The thin layer of Li—Al alloy was formed on the lithium anode surface by laminating thin Al foil (0.8 um thick from Alpha Aesar Co.) onto the surface of Li foil (125 um thick from Argo-Tech Co.) and storing the resulting structure between two glass plates at 55° C. for one day and then at room temperature for one day in an argon-filled glove box. Glass plates were clamped together to maintain good contact between Li and Al surfaces. Process of Li—Al alloy formation was monitored through the glass plates. Since the light reflectance of smooth aluminum foil is very high, while the reflectance of the alloy is much lower, the observed drop in reflectance corresponded to completion of alloy formation. Then, Li/S cell was assembled. The cells with S-loaded cathodes were stored for one week at open circuit potential (OCP) and discharged at 1.0 mA/cm
Experiment 2: Capacity of a Lithium Anode with an Aluminum-Lithium Alloy Surface Layer and an Al
In this experiment cells similar to the ones used in Experiment 1 were tested to obtain Li electrode capacity values. The thin layer of Li—Al alloy was formed by laminating thin Al foil (7.0 um thick from Alpha Aesar Co.) onto the surface of Li foil (125 um thick from Argo-Tech Co.) and storing the resulting structure between two glass plates at room temperature for one day in an argon-filled glove box. Glass plates were clamped together to maintain good contact between Li and Al surfaces. The process of Li—Al alloy formation was monitored through the glass plates. No change in Al reflectance was observed. Thus, Al foil was not fully converted into Li—Al alloy, and some pure Al was left on the surface. The formed laminate had a structure: bulk Li/Li—Al alloy/Al. Then, the Li/S cell was assembled, and hence, Al surface was placed in contact with an electrolyte containing dissolved elemental S. A thin film of Al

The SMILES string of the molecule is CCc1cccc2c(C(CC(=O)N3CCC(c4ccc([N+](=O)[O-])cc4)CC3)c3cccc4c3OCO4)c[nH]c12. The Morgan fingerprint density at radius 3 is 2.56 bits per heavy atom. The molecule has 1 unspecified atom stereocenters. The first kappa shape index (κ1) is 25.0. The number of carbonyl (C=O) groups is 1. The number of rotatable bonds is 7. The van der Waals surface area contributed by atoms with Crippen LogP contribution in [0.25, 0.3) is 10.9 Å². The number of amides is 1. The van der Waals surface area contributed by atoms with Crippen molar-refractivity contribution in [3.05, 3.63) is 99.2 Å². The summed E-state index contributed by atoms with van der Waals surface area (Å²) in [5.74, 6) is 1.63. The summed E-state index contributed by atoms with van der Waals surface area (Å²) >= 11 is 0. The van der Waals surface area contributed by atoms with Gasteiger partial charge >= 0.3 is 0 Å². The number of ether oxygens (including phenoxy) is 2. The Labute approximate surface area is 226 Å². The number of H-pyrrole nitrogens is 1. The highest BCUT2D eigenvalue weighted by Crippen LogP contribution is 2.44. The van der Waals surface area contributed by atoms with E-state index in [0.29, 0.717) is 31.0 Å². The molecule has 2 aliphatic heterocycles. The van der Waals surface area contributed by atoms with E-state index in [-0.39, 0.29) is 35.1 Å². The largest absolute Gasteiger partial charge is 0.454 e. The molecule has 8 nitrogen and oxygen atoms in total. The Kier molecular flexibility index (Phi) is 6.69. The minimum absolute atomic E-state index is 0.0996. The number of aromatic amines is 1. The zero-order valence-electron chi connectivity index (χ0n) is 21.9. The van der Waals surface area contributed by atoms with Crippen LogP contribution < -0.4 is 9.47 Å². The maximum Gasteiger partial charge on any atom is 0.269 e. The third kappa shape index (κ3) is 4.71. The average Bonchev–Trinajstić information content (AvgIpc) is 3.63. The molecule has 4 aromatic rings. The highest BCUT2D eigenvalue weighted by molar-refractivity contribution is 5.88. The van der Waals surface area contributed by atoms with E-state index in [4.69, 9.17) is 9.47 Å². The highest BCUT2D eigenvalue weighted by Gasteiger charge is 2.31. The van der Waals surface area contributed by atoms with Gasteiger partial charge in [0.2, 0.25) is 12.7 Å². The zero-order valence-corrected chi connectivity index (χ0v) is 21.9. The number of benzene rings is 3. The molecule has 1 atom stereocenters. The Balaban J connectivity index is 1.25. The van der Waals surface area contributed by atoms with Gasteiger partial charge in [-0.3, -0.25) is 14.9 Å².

Experiment 3: The Cycling Performance of a Lithium Anode with an Aluminum-Lithium Alloy Surface Layer.
In this experiment cells similar to the ones used in Experiment 1 were tested to obtain cycling performance data. The anodes having Li coated with Li—Al layer were prepared and the Li/S cells were assembled as in Experiment 1. The cells with the such anodes and the control cells without Li—Al layer on the Li surface were stored at OCP for 1 week and after that cycled at discharge/charge current density 1.0/0.5 mA/cm
The following references are incorporated herein by reference in their entirety and for all purposes.
De Gott, P. (1986).
Rao, et al. (1977). “Lithium-Aluminum Electrode.”
Rauh, et al. (1979). “A Lithium/Dissolved Sulfur Battery with an Organic Electrode.”
Rauh, et al. (1989). “Rechargeable Lithium-Sulfur Battery.”